Tag Archives: white dwarfs

In a paper published today in Science, astronomers show that Type 1a supernovae, the kind used to measure the expansion rate of the universe, can be caused in more than one way, something not previously expected.

The uncertainty of science: In a paper published today in Science, astronomers show that Type 1a supernovae, the kind used to measure the expansion rate of the universe, can be caused in more than one way, something not previously expected.

Andy Howell, second author on the study, said: “It is a total surprise to find that thermonuclear supernovae, which all seem so similar, come from different kinds of stars. It is like discovering that some humans evolved from ape-like ancestors, and others came from giraffes. How could they look so similar if they had such different origins?” Howell is the leader of the supernova group at LCOGT, and is an adjunct faculty member in physics at UCSB.

Recently, some studies have found that Type Ia supernovae are not perfect standard candles –– their brightness depends on the type of galaxy in which they were discovered. The reason is a mystery, but the finding that some Type Ia supernovae come from different progenitors would seem to suggest that the supernova’s ultimate brightness may be affected by whether or not it comes from a nova or a white dwarf merger.

“We don’t think this calls the presence of dark energy into question,” said Dilday. “But it does show that if we want to make progress understanding it, we need to understand supernovae better.”

Astronomers now believe that Type 1a supernovae — used to discover dark energy — can be produced in two different ways.

The uncertainty of science: Astronomers now believe that Type 1a supernovae — used to discover dark energy — can be produced in two different ways.

Type Ia supernovae are known to originate from white dwarfs – the dense cores of dead stars. White dwarfs are also called degenerate stars because they’re supported by quantum degeneracy pressure. In the single-degenerate model for a supernova, a white dwarf gathers material from a companion star until it reaches a tipping point where a runaway nuclear reaction begins and the star explodes. In the double-degenerate model, two white dwarfs merge and explode. Single-degenerate systems should have gas from the companion star around the supernova, while the double-degenerate systems will lack that gas.

For astronomers, this possibility raises several conflicting questions. If two different causes produce Type 1a supernovae, could their measurement of dark energy be suspect? And if not, why is it that these two different causes produce supernovae explosions that look so much alike?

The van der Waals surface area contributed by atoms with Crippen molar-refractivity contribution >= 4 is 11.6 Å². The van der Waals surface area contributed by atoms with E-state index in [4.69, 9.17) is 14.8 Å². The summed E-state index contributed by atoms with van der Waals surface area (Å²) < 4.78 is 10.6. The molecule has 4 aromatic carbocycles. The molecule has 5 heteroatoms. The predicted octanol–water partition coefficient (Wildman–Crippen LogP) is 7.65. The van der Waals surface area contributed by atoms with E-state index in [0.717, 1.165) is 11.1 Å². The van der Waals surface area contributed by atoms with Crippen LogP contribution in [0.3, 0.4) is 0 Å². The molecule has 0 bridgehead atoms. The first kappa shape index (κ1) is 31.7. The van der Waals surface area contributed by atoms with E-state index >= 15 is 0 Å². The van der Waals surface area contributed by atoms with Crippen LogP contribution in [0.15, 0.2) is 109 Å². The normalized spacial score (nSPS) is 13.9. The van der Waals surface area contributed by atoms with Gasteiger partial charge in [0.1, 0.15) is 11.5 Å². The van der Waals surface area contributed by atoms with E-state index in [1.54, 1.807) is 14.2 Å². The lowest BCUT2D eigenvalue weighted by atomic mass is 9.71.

New data suggests that the crash of two white dwarf stars caused the nearest supernovae in 25 years

New data has found that the crash of two white dwarf stars not only caused the nearest supernova in 25 years, but appear to be the prime cause for these types of supernovae.

The data also says that there are no white dwarf primary systems in the Milky Way that are candidates to go supernova in this way. Thus, we can all sleep easy tonight!

White dwarf stars in a dance of death

White dwarf stars in a dance of death.

[The binary pair of] white dwarfs are so near they make a complete orbit in just 13 minutes, but they are gradually slipping closer together. About 900,000 years from now – a blink of an eye in astronomical time – they will merge and possibly explode as a supernova. By watching the stars converge, scientists will test both Einstein’s general theory of relativity and the origin of some peculiar supernovae.

The two white dwarfs are circling at a bracing speed of 370 miles per second (600 km/s), or 180 times faster than the fastest jet on Earth. “I nearly fell out of my chair at the telescope when I saw one star change its speed by a staggering 750 miles per second in just a few minutes,” said Smithsonian astronomer Warren Brown, lead author of the paper reporting the find.

The brighter white dwarf contains about a quarter of the Sun’s mass compacted into a Neptune-sized ball, while its companion has more than half the mass of the Sun and is Earth-sized. A penny made of this white dwarf’s material would weigh about 1,000 pounds on Earth. Their mutual gravitational pull is so strong that it deforms the lower-mass star by three percent. If the Earth bulged by the same amount, we would have tides 120 miles high. [emphasis mine]